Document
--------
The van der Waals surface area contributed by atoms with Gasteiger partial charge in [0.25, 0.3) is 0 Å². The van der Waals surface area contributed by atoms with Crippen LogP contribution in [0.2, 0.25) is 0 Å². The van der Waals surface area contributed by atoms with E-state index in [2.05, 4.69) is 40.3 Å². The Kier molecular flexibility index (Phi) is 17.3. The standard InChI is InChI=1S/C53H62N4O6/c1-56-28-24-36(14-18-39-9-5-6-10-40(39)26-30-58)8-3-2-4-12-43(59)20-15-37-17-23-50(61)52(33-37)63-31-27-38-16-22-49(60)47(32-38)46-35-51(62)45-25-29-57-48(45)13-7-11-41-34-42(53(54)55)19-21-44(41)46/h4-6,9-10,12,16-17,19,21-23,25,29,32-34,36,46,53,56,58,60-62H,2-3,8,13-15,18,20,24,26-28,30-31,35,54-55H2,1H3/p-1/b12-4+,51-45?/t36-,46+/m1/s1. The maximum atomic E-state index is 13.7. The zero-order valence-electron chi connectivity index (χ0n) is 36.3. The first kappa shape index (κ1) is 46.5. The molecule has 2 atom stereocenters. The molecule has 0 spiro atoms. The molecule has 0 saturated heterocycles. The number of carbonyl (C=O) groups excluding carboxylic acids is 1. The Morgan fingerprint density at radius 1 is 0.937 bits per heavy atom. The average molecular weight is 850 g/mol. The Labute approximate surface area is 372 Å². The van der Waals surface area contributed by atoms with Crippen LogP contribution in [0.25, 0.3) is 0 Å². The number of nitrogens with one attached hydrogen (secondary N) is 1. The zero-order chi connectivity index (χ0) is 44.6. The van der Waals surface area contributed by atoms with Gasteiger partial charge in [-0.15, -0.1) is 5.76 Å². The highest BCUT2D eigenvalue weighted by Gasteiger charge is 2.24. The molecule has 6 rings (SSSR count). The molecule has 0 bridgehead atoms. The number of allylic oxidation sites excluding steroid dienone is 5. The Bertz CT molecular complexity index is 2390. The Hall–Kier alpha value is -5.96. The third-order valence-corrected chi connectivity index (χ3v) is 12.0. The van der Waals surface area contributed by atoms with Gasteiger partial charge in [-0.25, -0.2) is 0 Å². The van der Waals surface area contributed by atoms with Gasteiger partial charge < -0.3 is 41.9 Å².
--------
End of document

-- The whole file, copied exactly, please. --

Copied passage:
The van der Waals surface area contributed by atoms with Gasteiger partial charge in [0.25, 0.3) is 0 Å². The van der Waals surface area contributed by atoms with Crippen LogP contribution in [0.2, 0.25) is 0 Å². The van der Waals surface area contributed by atoms with E-state index in [2.05, 4.69) is 40.3 Å². The Kier molecular flexibility index (Phi) is 17.3. The standard InChI is InChI=1S/C53H62N4O6/c1-56-28-24-36(14-18-39-9-5-6-10-40(39)26-30-58)8-3-2-4-12-43(59)20-15-37-17-23-50(61)52(33-37)63-31-27-38-16-22-49(60)47(32-38)46-35-51(62)45-25-29-57-48(45)13-7-11-41-34-42(53(54)55)19-21-44(41)46/h4-6,9-10,12,16-17,19,21-23,25,29,32-34,36,46,53,56,58,60-62H,2-3,8,13-15,18,20,24,26-28,30-31,35,54-55H2,1H3/p-1/b12-4+,51-45?/t36-,46+/m1/s1. The maximum atomic E-state index is 13.7. The zero-order valence-electron chi connectivity index (χ0n) is 36.3. The first kappa shape index (κ1) is 46.5. The molecule has 2 atom stereocenters. The molecule has 0 spiro atoms. The molecule has 0 saturated heterocycles. The number of carbonyl (C=O) groups excluding carboxylic acids is 1. The Morgan fingerprint density at radius 1 is 0.937 bits per heavy atom. The average molecular weight is 850 g/mol. The Labute approximate surface area is 372 Å². The van der Waals surface area contributed by atoms with Crippen LogP contribution in [0.25, 0.3) is 0 Å². The number of nitrogens with one attached hydrogen (secondary N) is 1. The zero-order chi connectivity index (χ0) is 44.6. The van der Waals surface area contributed by atoms with Gasteiger partial charge in [-0.15, -0.1) is 5.76 Å². The highest BCUT2D eigenvalue weighted by Gasteiger charge is 2.24. The molecule has 6 rings (SSSR count). The molecule has 0 bridgehead atoms. The number of allylic oxidation sites excluding steroid dienone is 5. The Bertz CT molecular complexity index is 2390. The Hall–Kier alpha value is -5.96. The third-order valence-corrected chi connectivity index (χ3v) is 12.0. The van der Waals surface area contributed by atoms with Gasteiger partial charge in [-0.25, -0.2) is 0 Å². The van der Waals surface area contributed by atoms with Gasteiger partial charge < -0.3 is 41.9 Å².